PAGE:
Eighteen years after 9/11, what does this terrorism threat look like? I’ll begin with what we might consider “longstanding” terrorism threats emanating from overseas groups.

We are certainly still laser-focused on foreign terrorist organizations like al Qaeda and ISIS. As you know, these organizations wish to cause us harm and pose the biggest Sunni terrorist threat to U.S. interests overseas. Simply put, the lethal threat from these groups persists despite significant setbacks and defeats.

al Qaeda in particular has proven resilient, despite the death of Usama bin Laden in 2011. AQ’s desire to carry out large-scale, spectacular attacks in the United States is clear. And we’re also paying attention to al Qaeda’s affiliates, like al Qaeda in the Arabian Peninsula and al Qaeda in Syria.

As we continue to monitor the situation in Syria, we know the threat from ISIS remains, despite its loss of territory, resources, and its leader Abu Bakr al-Baghdadi. Even after suffering significant defeats, ISIS can now rely on global support from its branches.

Of particular concern within our own borders, ISIS’s model of online recruitment and propaganda encourages supporters to take action against soft targets from wherever they are located.

We’ve seen this call to action through online channels play out across America. In March, a man arrested not too far from here in Maryland admitted to planning a vehicle ramming attack in the name of ISIS. And in August, authorities disrupted a plot to conduct a stabbing in Queens on behalf of the terrorist organization. Neither of these individuals received specific direction from ISIS in their attack plan but sought out and found propaganda online, which inspired them to plot an attack.

In addition to countering the threat from Sunni terrorist groups, we also have worked to mitigate the threat from Iranian supported groups who are plotting and conducting attacks. We know the government of Iran aims to preserve the regime and export its Islamic revolution worldwide, through the use of its Islamic Revolutionary Guard Corps-Qods Force, its strategic partner Hizballah, and its proxy groups positioned to harm U.S. interests in the Middle East.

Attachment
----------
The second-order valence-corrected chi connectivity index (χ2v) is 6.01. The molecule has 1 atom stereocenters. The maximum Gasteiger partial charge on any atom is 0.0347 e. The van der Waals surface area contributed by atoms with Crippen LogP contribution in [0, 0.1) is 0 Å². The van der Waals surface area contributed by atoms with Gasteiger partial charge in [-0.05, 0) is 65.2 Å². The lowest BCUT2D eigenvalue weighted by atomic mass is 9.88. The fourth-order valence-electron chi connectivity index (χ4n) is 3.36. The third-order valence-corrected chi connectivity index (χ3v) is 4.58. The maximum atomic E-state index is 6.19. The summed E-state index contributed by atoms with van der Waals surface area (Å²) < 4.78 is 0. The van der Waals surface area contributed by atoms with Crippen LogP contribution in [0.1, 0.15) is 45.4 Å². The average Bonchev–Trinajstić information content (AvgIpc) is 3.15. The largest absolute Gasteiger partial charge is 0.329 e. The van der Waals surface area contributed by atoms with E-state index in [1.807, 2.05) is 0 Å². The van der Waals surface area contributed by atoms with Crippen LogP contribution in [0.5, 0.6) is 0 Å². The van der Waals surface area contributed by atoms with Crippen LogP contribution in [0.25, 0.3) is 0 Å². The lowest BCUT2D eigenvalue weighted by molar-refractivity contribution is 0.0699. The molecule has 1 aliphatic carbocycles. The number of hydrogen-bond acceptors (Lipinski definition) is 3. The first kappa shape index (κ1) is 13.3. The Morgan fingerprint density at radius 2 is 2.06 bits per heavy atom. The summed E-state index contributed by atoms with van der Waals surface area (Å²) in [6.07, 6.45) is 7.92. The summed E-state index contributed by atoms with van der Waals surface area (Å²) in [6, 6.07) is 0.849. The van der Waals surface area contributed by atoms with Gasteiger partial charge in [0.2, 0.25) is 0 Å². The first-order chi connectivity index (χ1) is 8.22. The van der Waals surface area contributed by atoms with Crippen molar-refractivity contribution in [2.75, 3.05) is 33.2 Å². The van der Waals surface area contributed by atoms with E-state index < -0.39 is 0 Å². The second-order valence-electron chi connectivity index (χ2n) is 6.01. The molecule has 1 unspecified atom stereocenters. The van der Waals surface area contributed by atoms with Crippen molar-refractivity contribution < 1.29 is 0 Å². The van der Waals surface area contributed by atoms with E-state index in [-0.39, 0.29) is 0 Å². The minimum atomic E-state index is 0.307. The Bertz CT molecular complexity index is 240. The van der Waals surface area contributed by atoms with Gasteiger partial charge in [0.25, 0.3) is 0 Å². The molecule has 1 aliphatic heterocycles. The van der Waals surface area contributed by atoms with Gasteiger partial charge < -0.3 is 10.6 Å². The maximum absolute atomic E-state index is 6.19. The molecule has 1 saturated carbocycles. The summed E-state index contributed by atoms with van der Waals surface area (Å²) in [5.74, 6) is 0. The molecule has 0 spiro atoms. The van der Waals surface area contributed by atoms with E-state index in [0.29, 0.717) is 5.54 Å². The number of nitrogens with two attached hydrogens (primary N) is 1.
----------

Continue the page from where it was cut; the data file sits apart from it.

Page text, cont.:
The threat has also reached our shores. Recently, two men pleaded guilty to conducting surveillance against Jewish and Israeli facilities and against Iranian dissidents in the U.S. at the direction of the government of Iran.

Although these foreign terrorist groups and state actors have suffered significant defeats through military and intelligence efforts by the U.S. and others, we can’t take our eye off the ball. Their violent determination persists.

I’ll end here with discussing these organizations and nation states, because I’d like to also discuss how the threat has evolved within our borders. A decade ago, these organizations posed the largest terrorist threat to the U.S. Today, as evidenced by recent attacks, the greatest threat we face in the homeland emanates from self-radicalized lone actors, of any ideology, who look to attack soft targets with easily accessible weapons.

These lone actors span our international and domestic terrorism cases, and include homegrown violent extremists, inspired by foreign terrorist organizations, and domestic violent extremists, inspired to commit violence in furtherance of domestic ideologies.

Homeland plotting shifted from in-person networks motivated by local radicalizers to self-starting violent extremists inspired by online ideologues and propaganda. We are seeing the Internet and social media enable individuals to engage and encourage other like-minded individuals without face-to-face meetings. As FBI Director Christopher Wray often says, “Terrorism moves at the speed of social media.” We find that to be true every day in our investigations.